Since his appointment as leader of the Catholic Church, Pope Francis has garnered fans and international attention for his good deeds. But perhaps the attention is getting out of hand. Pope Francis has called for the world to stop treating him as a celebrity.
So why do we obsess over this Pope? As it turns out, it is difficult not to. Colloquially deemed the “Bat-Pope,” Francis is a powerful leader who spends his nights dressing in average priestly clothes and sneaking out to give food to the hungry. He does not just preach messages of love and outreach – he lives them. In a world full of leaders and politicians who abuse their power or act hypocritically, it is refreshing to find someone who means every word that he says and lives it to the fullest.
For example, Pope Francis takes “love thy neighbor as thyself” to a new level. When encountering a man heavily disfigured by neurofibromatosis, the Pope embraced him without questioning if the man’s disease was contagious. Another example occurred during a speech in St. Peter’s Square when a child sprinted to the stage Pope Francis was addressing from and hugged his leg. Some observers moved to entice the little boy away with candy, but the Pope let him stay. Additionally, he invited a 17-year-old boy with Down syndrome to ride with him in the “popemobile”.
What’s more, Francis has maintained the humility that initially made him famous. When given the chance to live in the grandeur of the Papal Palace, he chose instead to live in the guesthouse and take the bus with other priests. He has criticized the Vatican for its spending sprees and prefers simpler clothing. He has even auctioned off his own motorcycle in order to financially support a hostel for the homeless. Beyond these are more deeds that he often tries to perform in secret, as the intention is more important than any attention these actions could gain.
Finally, Francis is inclusive to those who may have felt excluded or ignored by the church. To all the atheists who have felt dismissed as “bad” for not being religious, Pope Francis has said that they are good if they do good deeds. For homosexuals, he explained in a now-famous statement that “If someone is gay and he searches for the Lord and has good will, who am I to judge?” He has even written personal letters and called rape victims to remind them that “you are not alone.” For someone who could easily fall out of touch with the needs of the people and not be criticized for it, Pope Francis pursues his mission to help them, which only encourages his fans.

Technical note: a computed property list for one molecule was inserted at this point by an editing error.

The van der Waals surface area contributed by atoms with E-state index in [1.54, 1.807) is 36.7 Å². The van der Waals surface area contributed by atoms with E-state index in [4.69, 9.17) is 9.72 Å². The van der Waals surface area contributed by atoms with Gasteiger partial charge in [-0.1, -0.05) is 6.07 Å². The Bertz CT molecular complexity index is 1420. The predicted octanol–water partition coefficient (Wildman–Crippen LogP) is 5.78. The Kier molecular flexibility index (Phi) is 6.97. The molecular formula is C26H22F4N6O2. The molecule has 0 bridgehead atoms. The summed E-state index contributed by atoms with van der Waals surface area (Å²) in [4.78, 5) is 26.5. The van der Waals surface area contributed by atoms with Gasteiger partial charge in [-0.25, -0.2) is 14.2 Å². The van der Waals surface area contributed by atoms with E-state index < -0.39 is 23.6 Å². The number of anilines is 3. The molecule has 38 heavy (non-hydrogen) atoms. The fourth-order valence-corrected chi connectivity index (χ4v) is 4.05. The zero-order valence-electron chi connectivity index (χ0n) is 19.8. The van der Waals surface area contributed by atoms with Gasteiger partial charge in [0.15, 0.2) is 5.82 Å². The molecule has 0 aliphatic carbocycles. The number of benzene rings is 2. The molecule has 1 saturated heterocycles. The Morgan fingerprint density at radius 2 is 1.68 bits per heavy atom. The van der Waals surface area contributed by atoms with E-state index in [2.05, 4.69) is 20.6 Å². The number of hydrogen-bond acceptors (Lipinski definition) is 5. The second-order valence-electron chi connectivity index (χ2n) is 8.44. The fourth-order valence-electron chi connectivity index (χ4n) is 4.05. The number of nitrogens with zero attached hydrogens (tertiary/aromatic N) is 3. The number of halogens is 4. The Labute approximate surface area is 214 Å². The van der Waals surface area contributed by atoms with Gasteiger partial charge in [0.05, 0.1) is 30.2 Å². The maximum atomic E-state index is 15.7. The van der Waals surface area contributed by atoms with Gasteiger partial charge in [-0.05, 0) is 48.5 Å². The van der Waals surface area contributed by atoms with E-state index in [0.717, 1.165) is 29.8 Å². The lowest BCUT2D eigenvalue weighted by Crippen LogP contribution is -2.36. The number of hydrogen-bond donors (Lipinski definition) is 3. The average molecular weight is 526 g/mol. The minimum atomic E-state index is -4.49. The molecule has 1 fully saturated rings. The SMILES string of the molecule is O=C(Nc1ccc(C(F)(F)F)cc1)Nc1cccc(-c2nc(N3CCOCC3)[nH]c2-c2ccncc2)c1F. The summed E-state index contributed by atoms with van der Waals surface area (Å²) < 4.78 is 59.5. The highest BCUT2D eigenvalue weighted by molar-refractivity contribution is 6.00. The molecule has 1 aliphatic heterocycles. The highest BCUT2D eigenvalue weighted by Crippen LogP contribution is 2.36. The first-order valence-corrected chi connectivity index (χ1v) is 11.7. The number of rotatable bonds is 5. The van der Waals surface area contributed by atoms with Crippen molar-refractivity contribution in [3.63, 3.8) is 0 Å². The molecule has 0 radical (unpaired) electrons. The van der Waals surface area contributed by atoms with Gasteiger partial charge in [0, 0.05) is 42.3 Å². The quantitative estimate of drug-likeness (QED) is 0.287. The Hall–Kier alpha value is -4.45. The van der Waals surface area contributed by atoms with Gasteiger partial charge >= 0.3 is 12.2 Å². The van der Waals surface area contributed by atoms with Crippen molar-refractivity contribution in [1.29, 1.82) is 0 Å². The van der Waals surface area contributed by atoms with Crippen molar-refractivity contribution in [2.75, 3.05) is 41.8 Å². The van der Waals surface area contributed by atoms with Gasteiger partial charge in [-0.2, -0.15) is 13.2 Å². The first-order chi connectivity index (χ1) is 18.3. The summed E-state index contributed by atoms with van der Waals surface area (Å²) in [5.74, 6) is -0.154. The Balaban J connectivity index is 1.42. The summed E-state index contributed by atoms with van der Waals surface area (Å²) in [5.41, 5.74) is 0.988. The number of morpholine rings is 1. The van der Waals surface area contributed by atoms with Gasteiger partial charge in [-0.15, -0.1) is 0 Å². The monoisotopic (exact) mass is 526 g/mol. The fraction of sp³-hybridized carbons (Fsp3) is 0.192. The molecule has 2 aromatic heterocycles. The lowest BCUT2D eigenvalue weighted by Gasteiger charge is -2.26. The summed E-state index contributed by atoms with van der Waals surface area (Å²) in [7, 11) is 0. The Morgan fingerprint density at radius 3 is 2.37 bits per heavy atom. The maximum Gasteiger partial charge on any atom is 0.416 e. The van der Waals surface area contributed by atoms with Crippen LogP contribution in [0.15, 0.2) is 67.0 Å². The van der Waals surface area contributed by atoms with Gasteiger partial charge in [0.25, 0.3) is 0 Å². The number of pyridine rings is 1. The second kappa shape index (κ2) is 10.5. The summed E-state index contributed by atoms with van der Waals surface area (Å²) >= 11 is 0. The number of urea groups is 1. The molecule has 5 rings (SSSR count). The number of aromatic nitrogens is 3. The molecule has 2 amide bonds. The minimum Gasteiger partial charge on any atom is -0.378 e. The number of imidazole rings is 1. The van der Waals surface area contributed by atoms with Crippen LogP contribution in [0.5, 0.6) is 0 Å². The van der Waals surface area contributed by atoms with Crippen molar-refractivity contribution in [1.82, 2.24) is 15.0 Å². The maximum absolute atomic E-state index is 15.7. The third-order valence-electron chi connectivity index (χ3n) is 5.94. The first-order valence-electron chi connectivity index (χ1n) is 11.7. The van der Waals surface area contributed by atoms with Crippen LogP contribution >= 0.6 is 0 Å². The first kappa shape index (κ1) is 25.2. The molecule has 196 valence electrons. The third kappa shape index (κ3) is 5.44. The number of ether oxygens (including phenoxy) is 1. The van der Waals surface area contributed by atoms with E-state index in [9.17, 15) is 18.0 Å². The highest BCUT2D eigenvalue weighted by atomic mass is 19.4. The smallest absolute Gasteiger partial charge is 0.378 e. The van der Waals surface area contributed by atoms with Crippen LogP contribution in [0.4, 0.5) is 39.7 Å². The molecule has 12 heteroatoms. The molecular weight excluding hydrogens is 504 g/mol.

So if it seems that everyone loves Pope Francis, why is he concerned that people treat him like a rock star? Personally, I wonder if he is worried that this much attention will detract from his message. Indeed, as a religious leader, he is expected to shepherd his followers in their faith, not to be their superhero.
Additionally, his actions may only inspire expectations for his Papacy that are simply impossible to fulfill. He has already broken barriers, washing the feet of women and Muslims, working to protect the Amazon rainforest and criticizing the global financial system. He has also taken action to prevent child abuse, an issue that has plagued the Catholic Church with scandal. If he has done this much already, it is not difficult to see the public increasing their expectations for his future actions.
In the end, Pope Francis is only human, which is exactly why we love him. If people can keep his role in perspective, I think the balance will be stable. We can continue to learn from his good deeds and yet remember that he is not the one who should be receiving our worship. It is one thing to esteem, but another to idolize. While we should not make Francis our hero, we can allow ourselves to be inspired by his loving example. Peace be with you, “Bishop of Rome”.
Julia Pilkington ’17 email@example.com is from Santa Barbara, Calif. She majors in English and theater.
GRAPHIC CREDIT: EMMA JOHNSON/MANITOU MESSENGER